An amount of Al to be removed may be adjusted by changing the following: a time for which Al comes in contact with an acidic substance (e.g., an acidic aqueous solution, or the like) wherein the longer the time is the more the removed amount increases; a concentration of the acidic substance wherein the higher the concentration is the more the removed amount increases; an amount of the acidic substance where in the greater an absolute amount of the acidic substance is the greater the removed amount can be made; and a temperature at which Al is brought into contact with the acidic substance wherein the higher the temperature is the more the removed amount increases.

Subjecting an “MAX”-phase ceramic powder whose “A” element is Al, one of intercalation compounds, to an acidic treatment removes some of its Al, turns it into an intercalation compound with gap layers that constitutes the present particulate materials. A to-be-employed acid for removing some of Al layers in the ceramic powder involves an acidic substance in which hydrofluoric acid is combined with hydrochloric acid. In order to materialize a combination of hydrofluoric acid with hydrochloric acid, it is preferable to produce a mixture of hydrofluoric acid and hydrochloric acid by mixing a salt of hydrofluoric acid, such as KF or LiF, with hydrochloric acid.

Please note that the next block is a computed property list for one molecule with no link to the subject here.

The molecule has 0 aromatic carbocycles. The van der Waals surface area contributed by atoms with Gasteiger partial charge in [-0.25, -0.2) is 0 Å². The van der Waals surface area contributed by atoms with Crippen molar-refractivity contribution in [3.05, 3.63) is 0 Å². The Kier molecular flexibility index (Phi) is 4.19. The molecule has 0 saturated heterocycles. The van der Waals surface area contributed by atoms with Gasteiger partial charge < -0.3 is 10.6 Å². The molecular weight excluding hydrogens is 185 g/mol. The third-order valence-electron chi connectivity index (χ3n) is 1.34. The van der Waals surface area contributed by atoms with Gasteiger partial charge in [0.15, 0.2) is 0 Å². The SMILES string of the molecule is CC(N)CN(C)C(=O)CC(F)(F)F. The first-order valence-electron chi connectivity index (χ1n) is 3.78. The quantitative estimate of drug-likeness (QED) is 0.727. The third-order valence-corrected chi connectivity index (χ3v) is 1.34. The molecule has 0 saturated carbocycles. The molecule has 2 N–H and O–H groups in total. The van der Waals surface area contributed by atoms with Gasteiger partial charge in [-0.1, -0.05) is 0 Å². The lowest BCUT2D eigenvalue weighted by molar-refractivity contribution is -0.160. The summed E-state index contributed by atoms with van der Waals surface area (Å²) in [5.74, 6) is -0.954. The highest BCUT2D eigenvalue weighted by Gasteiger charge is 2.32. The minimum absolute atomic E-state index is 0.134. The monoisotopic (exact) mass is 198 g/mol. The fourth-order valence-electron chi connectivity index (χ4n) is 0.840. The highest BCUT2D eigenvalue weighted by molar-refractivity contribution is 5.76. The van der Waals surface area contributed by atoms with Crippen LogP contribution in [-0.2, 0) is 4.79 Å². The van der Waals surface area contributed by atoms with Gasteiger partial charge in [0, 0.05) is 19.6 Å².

In particular, a to-be-employed acidic substance involves aqueous solutions of the hydrofluoric acid and hydrochloric acid. A mixed concentration of the hydrofluoric acid and hydrochloric acid, which is formed when a fluoride salt is assumed to dissociate completely, is not at all restricted especially. A possible lower limit of a concentration of the hydrofluoric acid involves 1.7 mol/L, 2.0 mol/L, or 2.3 mol/L approximately; and a possible upper limit of the concentration involves 2.5 mol/L, 2.6 mol/L, or 2.7 mol/L approximately. A possible lower limit of a concentration of the hydrochloric acid involves 2.0 mol/L, 3.0 mol/L, or 4.0 mol/L approximately; and a possible upper limit of the concentration involves 13.0 mol/L, 14.0 mol/L, or 15.0 mol/L approximately.

A mixed ratio (or molar ratio) between the hydrofluoric acid and hydrochloric acid, which are formed when a fluoride salt is assumed to dissociate completely, is not at all restricted especially, either. However, an employable lower limit of the hydrofluoric acid involves 1:13, 1:12, or 1:11 by mole approximately; and an employable upper limit thereof involves 1:5, 1:6, or 1:7 by mole approximately. It is possible to employ each of the lower limits and upper limits presented herein while combining them at one's discretion. A preferable temperature of the acidic treatment is from 20° C. to 30° C., and a more preferable temperature thereof is from 20° C. to 25° C.